When we first came to live in the old church, I was just blown away by the ancient old oaks that stood guard all around our little home. They towered over us and swayed with the wind and shaded the entire acre and a half and were almost too immense to comprehend. So I set up my french easel out under them and began painting, looking up at the cold late autumn sky through the muscular branches. I never tire of them and when I'm feeling blocked or unsatisfied with my work I find I can go back to this source and rediscover what my painting needs to be about - light and space and place and form. This one dates from our first year or two there, maybe 1986.

Thursday, November 12, 2009

Under Route 719
oil on canvas
14" x 18"
Right on the north end of town there is a wooded creek that snakes along between the old part of town and the newer business strip of autobody shops and bus terminal and carpet places. It is a wild sanctuary that no one wants - a kind of flood plane that has a mix of wild meadow and woods and second growth and thick white pine stands that were planted to sheild buildings along its edge. It is a favorite place to paint because no one bothers me and the varied subjects have been wonderful. So here I am one summer day at the least picturesque place along the stream - the pre-cast concrete spillway under a local road. Once upon a time this would have been a sturdy stone structure echoing the craftsmen who built it - now it is what it is. Yet I found the play of dappled light and shadow, the dark little stream and the steamy summer light cooling in the shade all transfixing. I always find the discarded edges around our modern life spaces hold the most interest.

Friday, November 6, 2009

Creek Bank
oil on panel
Down in a nearby creek and examining the overhanging bank - marveling at the glow created by the light reflecting off the water as the water undercuts the trees and tangle of growth above. I suppose from such things the Grand Canyon was created.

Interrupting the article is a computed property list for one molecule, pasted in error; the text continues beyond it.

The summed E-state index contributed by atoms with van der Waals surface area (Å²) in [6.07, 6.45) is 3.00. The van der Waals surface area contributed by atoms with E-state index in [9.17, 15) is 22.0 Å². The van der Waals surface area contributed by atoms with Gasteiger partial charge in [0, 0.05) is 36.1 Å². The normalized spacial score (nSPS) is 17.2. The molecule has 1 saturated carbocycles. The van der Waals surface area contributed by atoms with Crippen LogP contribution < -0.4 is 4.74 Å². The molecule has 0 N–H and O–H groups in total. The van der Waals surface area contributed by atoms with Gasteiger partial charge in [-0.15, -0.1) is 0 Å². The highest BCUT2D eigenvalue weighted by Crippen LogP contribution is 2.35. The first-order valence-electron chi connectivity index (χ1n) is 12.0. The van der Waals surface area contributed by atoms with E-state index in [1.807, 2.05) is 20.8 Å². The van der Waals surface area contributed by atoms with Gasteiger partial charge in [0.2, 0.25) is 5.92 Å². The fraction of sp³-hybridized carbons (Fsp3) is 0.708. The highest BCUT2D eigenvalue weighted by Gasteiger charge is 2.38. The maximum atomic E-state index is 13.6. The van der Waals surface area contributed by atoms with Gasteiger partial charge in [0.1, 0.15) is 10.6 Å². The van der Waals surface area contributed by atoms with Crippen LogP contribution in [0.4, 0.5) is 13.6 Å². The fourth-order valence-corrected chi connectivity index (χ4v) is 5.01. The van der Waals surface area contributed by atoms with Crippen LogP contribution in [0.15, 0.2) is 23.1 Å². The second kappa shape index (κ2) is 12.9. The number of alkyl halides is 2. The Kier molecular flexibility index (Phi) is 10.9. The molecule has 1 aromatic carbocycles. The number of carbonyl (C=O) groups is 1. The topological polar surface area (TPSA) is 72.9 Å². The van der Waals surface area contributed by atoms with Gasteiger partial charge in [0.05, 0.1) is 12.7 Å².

Thursday, November 5, 2009

Late Afternoon
oil on canvas
14" x 18"
There are usually black cattle dotting this hillside. One hot day I had parked the truck up against the fence line and had worked most of an afternoon looking the other way toward some old dilapidated barns. I'll set up in the bed of my pickup so I can see over the fence line and the tangle of briars and weeds. As I was closing up for the day I happen to glance up the opposite hill, I was caught by the quickly receding light as it broke through the lower parts of the big trees along the field's edge. I scrambled the french easle and all my stuff around 180 degrees and put a small canvas up and worked like crazy to get the essence of that sideways glance. That seems to be a reoccuring theme with me - trying to catch the moment that one is captivated by out of the corner of one's eye. It is more than a little nuts to try and make a permanent, tangible visual statement based on something fleeting and uncertain. Its also the great fun of the whole enterprise.

Tuesday, November 3, 2009

Creek Mudbank
oil on canvas
12" x 18"
A small stream nearby that can get pretty low in the height of summer. I set up in the gravel in the middle of the stream and looked back toward the mudbank, where the roots of a tulip poplar were exposed and the woods crowded the edge of the stream with a wild tangle of undergrowth and mature trees.
I have a wonderful little book on black and white photography titled something like 'Beauty and Art'. The writer is dead-on when he says that an artist's primary task is to bring 'form out of chaos'. By form he means understanding or a moment of clarity, or even a moment of quiet significance in the most ordinary setting. Just the sort of challenge that will get my attention every time.

Monday, November 2, 2009

Islands In The River
Oil on Canvas
7" x 10"
I spent some days making monochromatic studies. I was intrigued by the idea of conveying the space, the place, the moment in time strictly in terms of value. Sort of limiting my method to increase the expressive potential. I'd recommend it to any painter as a way to get down to the barest necessities and eliminate a lot of extemporaneous and unneeded. But color is always there, waiting for you. Inescapable.